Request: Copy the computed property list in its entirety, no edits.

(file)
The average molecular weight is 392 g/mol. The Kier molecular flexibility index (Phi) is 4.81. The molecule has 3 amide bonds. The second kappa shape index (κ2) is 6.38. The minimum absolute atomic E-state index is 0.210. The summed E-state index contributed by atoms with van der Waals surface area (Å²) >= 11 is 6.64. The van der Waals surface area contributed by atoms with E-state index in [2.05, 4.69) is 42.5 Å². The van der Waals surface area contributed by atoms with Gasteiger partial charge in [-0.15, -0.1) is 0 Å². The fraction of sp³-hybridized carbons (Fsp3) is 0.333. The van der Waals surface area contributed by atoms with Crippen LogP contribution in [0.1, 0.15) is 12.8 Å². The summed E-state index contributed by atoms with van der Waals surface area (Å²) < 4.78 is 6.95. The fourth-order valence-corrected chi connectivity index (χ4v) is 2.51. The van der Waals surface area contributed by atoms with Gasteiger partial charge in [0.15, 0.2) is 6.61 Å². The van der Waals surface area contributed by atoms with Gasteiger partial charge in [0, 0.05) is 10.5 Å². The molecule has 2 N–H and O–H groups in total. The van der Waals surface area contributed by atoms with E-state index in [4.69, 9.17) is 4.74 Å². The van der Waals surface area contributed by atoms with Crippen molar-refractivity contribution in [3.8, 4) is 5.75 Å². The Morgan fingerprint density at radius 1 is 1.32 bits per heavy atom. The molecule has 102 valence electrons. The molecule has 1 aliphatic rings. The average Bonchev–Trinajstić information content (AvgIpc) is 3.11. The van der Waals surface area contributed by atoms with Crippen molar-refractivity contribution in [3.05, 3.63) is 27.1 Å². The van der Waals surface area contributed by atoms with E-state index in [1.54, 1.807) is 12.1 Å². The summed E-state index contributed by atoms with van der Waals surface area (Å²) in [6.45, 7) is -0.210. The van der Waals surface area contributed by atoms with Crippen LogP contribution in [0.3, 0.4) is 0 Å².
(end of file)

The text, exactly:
The average molecular weight is 392 g/mol. The Kier molecular flexibility index (Phi) is 4.81. The molecule has 3 amide bonds. The second kappa shape index (κ2) is 6.38. The minimum absolute atomic E-state index is 0.210. The summed E-state index contributed by atoms with van der Waals surface area (Å²) >= 11 is 6.64. The van der Waals surface area contributed by atoms with E-state index in [2.05, 4.69) is 42.5 Å². The van der Waals surface area contributed by atoms with Gasteiger partial charge in [-0.15, -0.1) is 0 Å². The fraction of sp³-hybridized carbons (Fsp3) is 0.333. The van der Waals surface area contributed by atoms with Crippen LogP contribution in [0.1, 0.15) is 12.8 Å². The summed E-state index contributed by atoms with van der Waals surface area (Å²) < 4.78 is 6.95. The fourth-order valence-corrected chi connectivity index (χ4v) is 2.51. The van der Waals surface area contributed by atoms with Gasteiger partial charge in [0.15, 0.2) is 6.61 Å². The van der Waals surface area contributed by atoms with Gasteiger partial charge in [0, 0.05) is 10.5 Å². The molecule has 2 N–H and O–H groups in total. The van der Waals surface area contributed by atoms with E-state index in [4.69, 9.17) is 4.74 Å². The van der Waals surface area contributed by atoms with Crippen molar-refractivity contribution in [3.8, 4) is 5.75 Å². The Morgan fingerprint density at radius 1 is 1.32 bits per heavy atom. The molecule has 102 valence electrons. The molecule has 1 aliphatic rings. The average Bonchev–Trinajstić information content (AvgIpc) is 3.11. The van der Waals surface area contributed by atoms with Crippen molar-refractivity contribution in [3.05, 3.63) is 27.1 Å². The van der Waals surface area contributed by atoms with E-state index in [1.54, 1.807) is 12.1 Å². The summed E-state index contributed by atoms with van der Waals surface area (Å²) in [6.45, 7) is -0.210. The van der Waals surface area contributed by atoms with Crippen LogP contribution in [0.3, 0.4) is 0 Å².